We can shout down the monarchy, criticize the institution, find it archaic and even wish it gone… but still feel sympathy for the sovereign Elizabeth II.
In other words, you can hate the crown but love whoever wears it.
And if there’s a reason why so many people have come to appreciate Queen Elizabeth II, it’s certainly through popular culture.
In movies and on TV, we learned to appreciate the complexity of this character.
MY KINGDOM FOR A SERIES
Do you remember 2006 in the movie The Queen by Stephen Frears, it was the stunning Helen Mirren who embodied the sovereign. It also earned him an Oscar. Using her wig and glasses, she looked like the queen to go wrong and worked with voice coaches to imitate her voice.
This brilliant film focused on the aftermath of Princess Diana’s death, which was pursued by paparazzi.
I remember very well that while watching this film I developed a deep contempt for the Queen. His coldness, his lack of empathy, it all put me off.
Frears wanted to show that the queen had kept her cool as the kingdom descended into mass hysteria.
But the Queen struck me as a woman disconnected from the people, accusing her “subjects” of poor judgment by falling in love with the “people’s princess.”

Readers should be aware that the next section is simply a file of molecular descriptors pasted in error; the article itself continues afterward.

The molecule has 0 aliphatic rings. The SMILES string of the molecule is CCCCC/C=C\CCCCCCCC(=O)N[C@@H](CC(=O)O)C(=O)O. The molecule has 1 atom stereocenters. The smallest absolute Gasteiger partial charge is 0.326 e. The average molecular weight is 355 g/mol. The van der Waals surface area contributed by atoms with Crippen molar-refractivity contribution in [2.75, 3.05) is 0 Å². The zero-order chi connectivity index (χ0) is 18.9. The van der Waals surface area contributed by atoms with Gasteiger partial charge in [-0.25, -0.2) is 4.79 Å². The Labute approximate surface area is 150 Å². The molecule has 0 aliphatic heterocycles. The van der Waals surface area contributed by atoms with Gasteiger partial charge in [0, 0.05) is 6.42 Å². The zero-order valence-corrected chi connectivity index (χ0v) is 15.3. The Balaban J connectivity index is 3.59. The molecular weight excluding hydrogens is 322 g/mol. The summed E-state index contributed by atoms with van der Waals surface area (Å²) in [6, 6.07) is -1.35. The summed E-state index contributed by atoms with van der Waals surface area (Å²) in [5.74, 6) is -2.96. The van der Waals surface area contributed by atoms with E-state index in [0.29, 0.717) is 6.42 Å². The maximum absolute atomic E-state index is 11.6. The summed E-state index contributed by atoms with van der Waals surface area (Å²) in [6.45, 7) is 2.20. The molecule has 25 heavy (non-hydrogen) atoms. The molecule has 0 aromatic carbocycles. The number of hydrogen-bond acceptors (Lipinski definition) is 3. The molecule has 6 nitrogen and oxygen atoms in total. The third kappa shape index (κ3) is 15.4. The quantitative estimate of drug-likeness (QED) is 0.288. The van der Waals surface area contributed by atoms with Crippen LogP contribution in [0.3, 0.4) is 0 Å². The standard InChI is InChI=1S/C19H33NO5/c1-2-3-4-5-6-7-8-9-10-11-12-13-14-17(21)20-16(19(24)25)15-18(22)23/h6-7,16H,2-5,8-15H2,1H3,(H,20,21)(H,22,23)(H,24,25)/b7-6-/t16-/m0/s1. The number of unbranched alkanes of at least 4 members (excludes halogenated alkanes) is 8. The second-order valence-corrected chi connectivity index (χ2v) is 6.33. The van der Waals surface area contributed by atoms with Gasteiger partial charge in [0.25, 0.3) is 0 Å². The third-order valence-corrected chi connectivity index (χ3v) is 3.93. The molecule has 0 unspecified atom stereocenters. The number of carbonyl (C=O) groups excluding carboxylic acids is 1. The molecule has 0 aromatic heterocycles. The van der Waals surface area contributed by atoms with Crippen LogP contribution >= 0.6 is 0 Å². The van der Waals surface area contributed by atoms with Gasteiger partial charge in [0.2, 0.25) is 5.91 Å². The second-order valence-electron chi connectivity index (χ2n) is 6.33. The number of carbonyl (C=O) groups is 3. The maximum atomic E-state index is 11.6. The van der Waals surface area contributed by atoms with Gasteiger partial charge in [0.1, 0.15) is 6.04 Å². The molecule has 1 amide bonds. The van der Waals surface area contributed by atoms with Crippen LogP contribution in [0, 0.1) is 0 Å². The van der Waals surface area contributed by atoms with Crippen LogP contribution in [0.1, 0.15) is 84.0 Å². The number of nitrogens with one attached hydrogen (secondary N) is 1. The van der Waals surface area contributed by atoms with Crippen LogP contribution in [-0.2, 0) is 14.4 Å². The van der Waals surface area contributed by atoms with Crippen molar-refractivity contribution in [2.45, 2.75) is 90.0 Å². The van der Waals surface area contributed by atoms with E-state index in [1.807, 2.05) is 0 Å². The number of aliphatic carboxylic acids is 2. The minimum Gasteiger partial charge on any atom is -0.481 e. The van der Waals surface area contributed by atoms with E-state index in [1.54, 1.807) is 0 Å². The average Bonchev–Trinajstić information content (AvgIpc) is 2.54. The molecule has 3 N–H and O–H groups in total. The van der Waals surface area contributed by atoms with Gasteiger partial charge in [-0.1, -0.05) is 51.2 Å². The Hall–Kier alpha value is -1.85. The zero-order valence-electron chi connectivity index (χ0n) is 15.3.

Remember the scene where Prime Minister Tony Blair convinces the Queen to act on Lady Di’s death, only to tell her that “70% of the country believes her actions are undermining the monarchy” and that “everyone fourth man for the abolition of the monarchy”?
It lasted the series The crown on Netflix to completely change my mind about Queen Elizabeth II.
In the episodes of this extremely well-documented series, I have discovered a monarch who was extremely prepared and relevant in her weekly meetings with prime ministers. We saw her selflessness, she who always put her duty above her private life. Yes, she kept her children at a distance, but that was because she had a kingdom to run! Yes, she was strict with those close to her, but that was because she thought highly of her duties.
QUEEN OF HEARTS OR HEADS?
We live in a time when all stars, even the most insignificant, reveal all the details of their daily lives. The terms privacy, intimacy, modesty no longer mean anything.
What made Queen Elizabeth II so charming to me was her tenacity to keep alive the values she held dear.
In fact, in a world of emotions, she represented rationality. In a world of “appearance” she was “being”. And in somewhat superficial imagery, the queen represented the last bastion of traditional values.
Today I will continue to hate the crown and everything it represents, I will continue to advocate for the abolition of the monarchy (and its representatives who cost us a fortune), but I will continue to respect the Queen.
On the other hand, don’t ask me to be enthusiastic about King Charles III!